“For the modern audience, the fluidity of objects in Robert Lazzarini’s body of work, for example, immediately registers instead as having been run through the computer and messed around with. As a nod to this sea change in perception, Italian designer Ferruccio Laviani has created the brilliantly disorienting Good Vibrations storage unit for Fratelli Boffi.” Read the full article.
Start with our Best Hits on Design
- ⋆ Reminder: Design is still about words
- ⋆ The Typography and Layout behind the new Signal vs. Noise redesign
- ⋆ Backstage: How we use Basecamp to collect, share, and discuss inspiration
- ⋆ Backstage: Using Basecamp to build the Basecamp calendar
- ⋆ Behind the scenes: Reinventing our Default Profile Pictures
- ⋆ Behind the scenes: Highrise marketing site A/B testing part 1
- ⋆ What happens to user experience in a minimum viable product?
- ⋆ Lessons learned from implementing Highrise's custom fields feature
- ⋆ Ten design lessons from Frederick Law Olmsted, the father of American landscape architecture
- ⋆ Flashback: Every time you add something you take something away
Our Most Recent Posts on Design
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I love Fantastical but missed having a quick way to find out today’s date, a feature the native iOS calendar app provides with a special app icon that changes each day. To work around this Fantastical offers a clever hack: an option to display the current date as a badge on the app icon.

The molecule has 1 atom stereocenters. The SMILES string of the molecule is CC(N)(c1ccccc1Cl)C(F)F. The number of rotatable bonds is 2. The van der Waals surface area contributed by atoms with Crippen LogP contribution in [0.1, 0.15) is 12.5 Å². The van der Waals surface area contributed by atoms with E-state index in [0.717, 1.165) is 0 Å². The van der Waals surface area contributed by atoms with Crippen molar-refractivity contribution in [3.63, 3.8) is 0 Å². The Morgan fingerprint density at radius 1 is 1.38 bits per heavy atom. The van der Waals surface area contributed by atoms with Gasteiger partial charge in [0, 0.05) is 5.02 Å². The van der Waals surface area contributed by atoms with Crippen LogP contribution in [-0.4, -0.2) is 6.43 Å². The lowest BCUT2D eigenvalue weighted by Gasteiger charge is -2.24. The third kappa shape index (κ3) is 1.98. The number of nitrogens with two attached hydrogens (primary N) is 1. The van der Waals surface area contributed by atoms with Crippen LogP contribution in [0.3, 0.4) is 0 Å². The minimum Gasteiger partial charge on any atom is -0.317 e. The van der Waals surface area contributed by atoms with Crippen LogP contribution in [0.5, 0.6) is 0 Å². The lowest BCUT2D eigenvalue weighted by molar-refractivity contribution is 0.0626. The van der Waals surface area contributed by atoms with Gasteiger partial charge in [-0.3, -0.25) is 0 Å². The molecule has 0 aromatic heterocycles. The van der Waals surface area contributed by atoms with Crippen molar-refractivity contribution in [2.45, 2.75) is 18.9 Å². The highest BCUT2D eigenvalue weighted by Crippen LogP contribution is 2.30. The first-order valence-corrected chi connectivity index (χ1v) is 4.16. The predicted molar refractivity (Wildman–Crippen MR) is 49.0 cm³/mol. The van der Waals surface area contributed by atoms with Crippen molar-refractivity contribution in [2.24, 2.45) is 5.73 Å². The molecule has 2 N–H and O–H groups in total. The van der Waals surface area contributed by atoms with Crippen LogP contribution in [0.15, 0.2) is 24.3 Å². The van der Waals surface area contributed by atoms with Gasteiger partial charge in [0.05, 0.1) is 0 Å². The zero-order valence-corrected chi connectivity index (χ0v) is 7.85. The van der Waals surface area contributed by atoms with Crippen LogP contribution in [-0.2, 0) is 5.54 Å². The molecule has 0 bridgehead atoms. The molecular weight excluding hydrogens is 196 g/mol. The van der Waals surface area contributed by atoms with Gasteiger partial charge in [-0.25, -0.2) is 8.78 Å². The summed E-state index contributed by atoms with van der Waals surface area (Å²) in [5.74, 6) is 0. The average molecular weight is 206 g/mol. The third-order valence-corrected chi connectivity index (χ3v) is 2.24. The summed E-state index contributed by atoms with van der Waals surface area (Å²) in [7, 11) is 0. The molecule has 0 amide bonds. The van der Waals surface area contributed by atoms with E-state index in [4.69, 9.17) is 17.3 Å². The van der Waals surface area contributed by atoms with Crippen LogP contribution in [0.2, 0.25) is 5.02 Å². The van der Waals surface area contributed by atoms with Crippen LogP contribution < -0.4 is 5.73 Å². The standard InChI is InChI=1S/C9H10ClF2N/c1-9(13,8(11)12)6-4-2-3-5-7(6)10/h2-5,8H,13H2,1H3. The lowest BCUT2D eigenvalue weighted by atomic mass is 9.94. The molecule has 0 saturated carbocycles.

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In our industry, you’ll often hear people say things like “if someone can’t figure it out in 10 seconds then they’re gone.” Or “I checked out the site and I couldn’t figure out what they did so I left. Terrible design.” Or “if it takes more than a couple sentences to explain it then it’s not simple enough.” Or “too much to read!” Or “there are too many fields on this form!” Or “there are too many steps in this process.”
I’ve said some of these things in the past, so I understand the knee-jerk impulse that lead to these sorts of reactions.
However, something’s usually missing from these assessments of the situation: The actual customer’s motivation. How motivated is the customer to solve their problem? What are they here for?
If you’re just evaluating something purely on a design-principles basis, then it’s easy to be binary about it. Good, bad. Too slow, not clear enough, confusing, whatever.
But it’s lazy to evaluate things that way – and trust me, I know, I’ve been lazy about it in the past. I’ve just recently come to remember that you have to factor in motivation.
How motivated is the customer? If your motivation is to evaluate a design, how can you accurately comment on whether or not it’s good or bad unless you understand the customer’s motivation? Their motivation isn’t always to get in and get out as fast as possible.
Customers come to learn something, research something, consider something, buy something. If they are motivated, they may not mind spending five minutes reading. They want to read, they want to know. They’re OK investing their time to find something out if they really care about the answer.
For example, while a longer form – one that a designer might cringe at – might lead to fewer trial signups, it might also lead to higher-quality, more qualified leads. A longer form could weed out the people who are just poking around from the people who are really motivated to buy.
Is clearer better? Yes. Is brevity better? Not always. Is speed important? It depends. How much detail is required? Just enough? Should you make it easier for people to get better answers sooner? Yes. But that doesn’t mean every question demands a 10 second answer and that doesn’t mean every form needs to be three fields or less.